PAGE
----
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Five Power of Attorney Myths…

Five Power of Attorney Myths…


Powers of attorney are documents where a person names a person (their “attorney”) to make healthcare and financial decisions for them if they are incapacitated.  Such incapacity could be temporary or permanent.  Some powers of attorney are drafted so that a person gives another person power to do something because they cannot.  An example would be giving your adult child power of attorney to sign closing documents for the sale of your home because you live out of state.

Power of attorney lawyer O’Fallon, Missouri can help you draft these very important documents which are a cornerstone of any estate plan.

There are a few myths about these documents and here are five of them:

  1. Any Power of Attorney Form Will Work

The Web is an all too easy place to find a form for anything these days.  However, with a power of attorney, every state has different rules and statutes to make the document legally binding.  Forms online are often too general, do not contain details that are appropriate to your specific situation and are ambiguous.  An even bigger problem is that by the time you discover the form document you printed doesn’t work, it’s too late.  See below.

  1. You Can Sign a Power of Attorney At Any Time

Many people are unaware that you have to be mentally competent in order to create a power of attorney.  However, very often a person needs a power of attorney because they are no longer competent.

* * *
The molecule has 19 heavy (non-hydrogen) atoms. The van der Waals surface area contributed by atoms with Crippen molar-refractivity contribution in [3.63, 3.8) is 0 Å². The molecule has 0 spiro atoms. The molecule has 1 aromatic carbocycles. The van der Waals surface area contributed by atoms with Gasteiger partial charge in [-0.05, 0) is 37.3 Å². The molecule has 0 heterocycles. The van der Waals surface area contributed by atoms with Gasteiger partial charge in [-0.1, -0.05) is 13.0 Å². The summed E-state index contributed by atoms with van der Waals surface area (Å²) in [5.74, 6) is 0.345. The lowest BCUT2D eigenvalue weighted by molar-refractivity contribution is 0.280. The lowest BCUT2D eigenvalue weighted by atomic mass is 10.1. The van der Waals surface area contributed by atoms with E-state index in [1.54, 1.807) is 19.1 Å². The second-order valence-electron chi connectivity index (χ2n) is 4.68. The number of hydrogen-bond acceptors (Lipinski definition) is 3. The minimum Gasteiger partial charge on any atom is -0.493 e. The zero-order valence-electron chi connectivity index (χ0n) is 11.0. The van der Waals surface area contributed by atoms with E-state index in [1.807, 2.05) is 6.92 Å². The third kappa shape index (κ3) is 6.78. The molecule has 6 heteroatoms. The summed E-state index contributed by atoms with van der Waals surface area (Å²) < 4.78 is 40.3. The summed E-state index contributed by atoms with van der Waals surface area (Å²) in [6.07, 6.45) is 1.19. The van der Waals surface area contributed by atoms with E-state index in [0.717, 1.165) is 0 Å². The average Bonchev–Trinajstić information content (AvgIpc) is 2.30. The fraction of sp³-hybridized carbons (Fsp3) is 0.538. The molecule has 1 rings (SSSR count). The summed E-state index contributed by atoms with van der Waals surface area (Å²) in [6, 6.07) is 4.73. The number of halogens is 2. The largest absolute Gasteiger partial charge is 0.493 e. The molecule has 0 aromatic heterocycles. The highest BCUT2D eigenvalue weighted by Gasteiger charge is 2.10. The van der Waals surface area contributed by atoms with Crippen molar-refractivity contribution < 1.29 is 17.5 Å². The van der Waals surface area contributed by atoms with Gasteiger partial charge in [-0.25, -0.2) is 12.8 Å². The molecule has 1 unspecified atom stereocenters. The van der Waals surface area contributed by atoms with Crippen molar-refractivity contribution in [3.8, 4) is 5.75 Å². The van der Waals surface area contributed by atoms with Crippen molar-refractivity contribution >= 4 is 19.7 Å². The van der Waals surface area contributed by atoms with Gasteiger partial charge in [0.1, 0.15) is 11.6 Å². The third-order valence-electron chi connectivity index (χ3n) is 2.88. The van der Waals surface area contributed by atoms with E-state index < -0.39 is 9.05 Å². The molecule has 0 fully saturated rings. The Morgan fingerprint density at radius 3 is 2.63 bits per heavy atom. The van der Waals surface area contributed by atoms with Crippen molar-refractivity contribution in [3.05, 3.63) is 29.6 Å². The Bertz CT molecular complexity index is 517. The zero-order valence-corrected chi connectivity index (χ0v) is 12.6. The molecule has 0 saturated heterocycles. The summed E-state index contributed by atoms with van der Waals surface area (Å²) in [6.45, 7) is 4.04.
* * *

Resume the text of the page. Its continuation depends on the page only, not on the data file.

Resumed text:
Unfortunately, if that person is incompetent, it’s too late anda court has to determine whether the person should have a guardian and/or conservator appointed.  It’s a much more dragged out process, it’s costly and can be challenged by others.

Bottomline, if someone you know is in need of a power of attorney, don’t wait.  Act quickly before they lose competence.

  1. A Durable Power of Attorney Is Still Valid After Death

A power of attorney allows a person to make decisions for another only as long as they are alive.  Once a person passes away powers of attorney are invalid.  At death, the operating documents are the person’s will and/or trust.

For a healthcare power of attorney O’Fallon, Missouri, the last thing the agent can do is arrange the cremation or burial wishes of the deceased.  This is called the Right of Sepulcher.

  1. A Power of Attorney Allows a Person to Do Whatever They Want

A person chosen to be a power of attorney has a fiduciary duty to the principal, the person who gave them authority.  That means they have to act in the principal’s best interests at all times, even if it’s not stated in the document, which it usually isn’t.

It’s important to note, however, that fiduciary duties are broken all the time.  Therefore, it’s important that a person choose a trustworthy individual to be there power of attorney.  It also helps to name someone who knows a bit about financial matters and you know will act and act properly.

  1. If You’re Married, Your Spouse Is Already Your Power of Attorney